Well, all you'd have to do after taking office is to let the economy go over the edge, which could be blamed on the previous administration, which would force many large U.S. companies, heavily leveraged and hard hit by the ongoing derivatives collapse, to the brink of bankruptcy. No problem: the Federal Reserve steps up with an AIG-style “rescue” plan for all comers, creating the credit lines out of thin air and the government picking up an 80% equity stake in each. Without a single vote being taken in Congress, large sectors of the economy are effectively nationalised, with existing shareholders seeing 80% of their equity effectively expropriated by dilution. And the whole scheme is presented by the legacy media as a grand bailout, with the government stepping in to avoid a collapse resulting from excesses of the market system. Maybe they'll call it the “Newer Deal”.

Now, isn't this about the cleverest way you've heard to socialise a free market economy almost overnight? And do you want to be a shareholder of any U.S. company which would be vulnerable to such a “rescue” in the case of a sharp economic downturn?

I am presenting this as a cautionary scenario, which popped into my head as I was recovering from the initial shock of learning the details of the AIG deal. I do not mean to suggest that any existing candidate or political party in the U.S. envisions such a plan, only to observe that it now appears to be possible, and hence something the prudently paranoid investor should bear in mind. Neither do I intend to imply that Barack Obama is the “stealth candidate” I refer to above. Warren Buffett is about the shrewdest investor of modern times; I don't think he'd be backing Obama if he believed Obama would contemplate such a thing.

Update: Yes, I am aware that the AIG deal does not involve direct transfer of 80% of the company's equity to the government, but rather warrants which, if exercised, cause issuance of common stock with that effect. The presumption is that should AIG be able to raise sufficient funds to retire the credit line with interest, the government would let the warrants expire unexercised. But note that the Fed, in their press release, said “The U.S. government will receive a 79.9 percent equity interest in AIG and has the right to veto the payment of dividends to common and preferred shareholders.”, and AIG, in theirs, said “In return for providing this essential support, American taxpayers will receive a substantial majority ownership interest in AIG.”, both statements treating the warrant issue as an effective transfer of equity to the government. But even should the warrants expire unexercised in this case, an administration bent on a strategy of “bankruptcy socialism” (a term for which this article is presently the number one hit on Google) would certainly exercise the warrants to obtain the outright equity stake. They could, however, strategically do warrant deals with the pretense of allowing them to expire when the “present difficulties” were over and the credit lines retired, then exercise them all as the “Next Deal” (alternative name to that suggested above) was rolled out in an address to a joint session of Congress. (2008-09-17 21:19 UTC)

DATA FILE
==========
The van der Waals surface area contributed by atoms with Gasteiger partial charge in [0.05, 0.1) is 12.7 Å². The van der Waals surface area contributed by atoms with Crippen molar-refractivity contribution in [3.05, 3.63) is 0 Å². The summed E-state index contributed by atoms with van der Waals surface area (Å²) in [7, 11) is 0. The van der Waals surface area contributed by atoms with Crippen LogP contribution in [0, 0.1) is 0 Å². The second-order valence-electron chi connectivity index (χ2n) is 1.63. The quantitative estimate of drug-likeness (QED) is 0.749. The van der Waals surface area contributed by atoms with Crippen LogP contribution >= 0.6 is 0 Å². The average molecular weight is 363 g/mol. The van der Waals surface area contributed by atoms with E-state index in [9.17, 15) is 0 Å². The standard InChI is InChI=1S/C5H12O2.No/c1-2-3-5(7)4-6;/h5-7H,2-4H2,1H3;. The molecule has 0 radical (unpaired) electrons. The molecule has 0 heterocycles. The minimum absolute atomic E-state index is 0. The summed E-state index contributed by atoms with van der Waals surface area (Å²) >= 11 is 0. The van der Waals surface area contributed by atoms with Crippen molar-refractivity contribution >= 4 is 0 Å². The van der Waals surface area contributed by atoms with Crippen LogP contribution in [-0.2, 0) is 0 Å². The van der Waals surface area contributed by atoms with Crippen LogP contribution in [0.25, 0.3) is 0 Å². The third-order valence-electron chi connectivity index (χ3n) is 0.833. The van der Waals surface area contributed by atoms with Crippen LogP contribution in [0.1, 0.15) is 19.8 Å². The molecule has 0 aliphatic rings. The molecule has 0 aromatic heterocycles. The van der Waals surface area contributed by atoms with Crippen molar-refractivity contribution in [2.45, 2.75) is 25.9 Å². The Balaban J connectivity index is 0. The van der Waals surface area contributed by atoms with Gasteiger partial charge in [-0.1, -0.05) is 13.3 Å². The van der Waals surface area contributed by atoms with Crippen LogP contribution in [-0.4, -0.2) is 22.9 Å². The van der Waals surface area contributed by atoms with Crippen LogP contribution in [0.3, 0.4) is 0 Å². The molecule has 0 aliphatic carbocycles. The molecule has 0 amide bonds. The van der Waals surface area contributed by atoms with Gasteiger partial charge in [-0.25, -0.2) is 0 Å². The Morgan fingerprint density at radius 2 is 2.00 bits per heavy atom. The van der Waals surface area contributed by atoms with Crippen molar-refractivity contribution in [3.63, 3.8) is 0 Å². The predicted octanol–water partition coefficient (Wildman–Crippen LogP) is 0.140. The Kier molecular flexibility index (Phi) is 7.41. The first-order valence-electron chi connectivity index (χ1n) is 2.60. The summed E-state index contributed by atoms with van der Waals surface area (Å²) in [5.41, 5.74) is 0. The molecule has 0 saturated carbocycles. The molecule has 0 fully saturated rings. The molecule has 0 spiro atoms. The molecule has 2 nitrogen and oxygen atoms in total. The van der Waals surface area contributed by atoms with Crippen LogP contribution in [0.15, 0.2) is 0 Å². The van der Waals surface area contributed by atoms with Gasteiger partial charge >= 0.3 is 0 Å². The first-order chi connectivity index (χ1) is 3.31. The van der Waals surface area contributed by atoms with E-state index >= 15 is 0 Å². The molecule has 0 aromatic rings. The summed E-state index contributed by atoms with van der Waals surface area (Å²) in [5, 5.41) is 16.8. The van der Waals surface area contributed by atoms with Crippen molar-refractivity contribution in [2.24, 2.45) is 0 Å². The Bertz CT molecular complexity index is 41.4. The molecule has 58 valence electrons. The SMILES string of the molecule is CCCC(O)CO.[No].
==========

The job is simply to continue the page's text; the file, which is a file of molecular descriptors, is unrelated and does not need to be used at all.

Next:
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Posted at September 17, 2008 19:32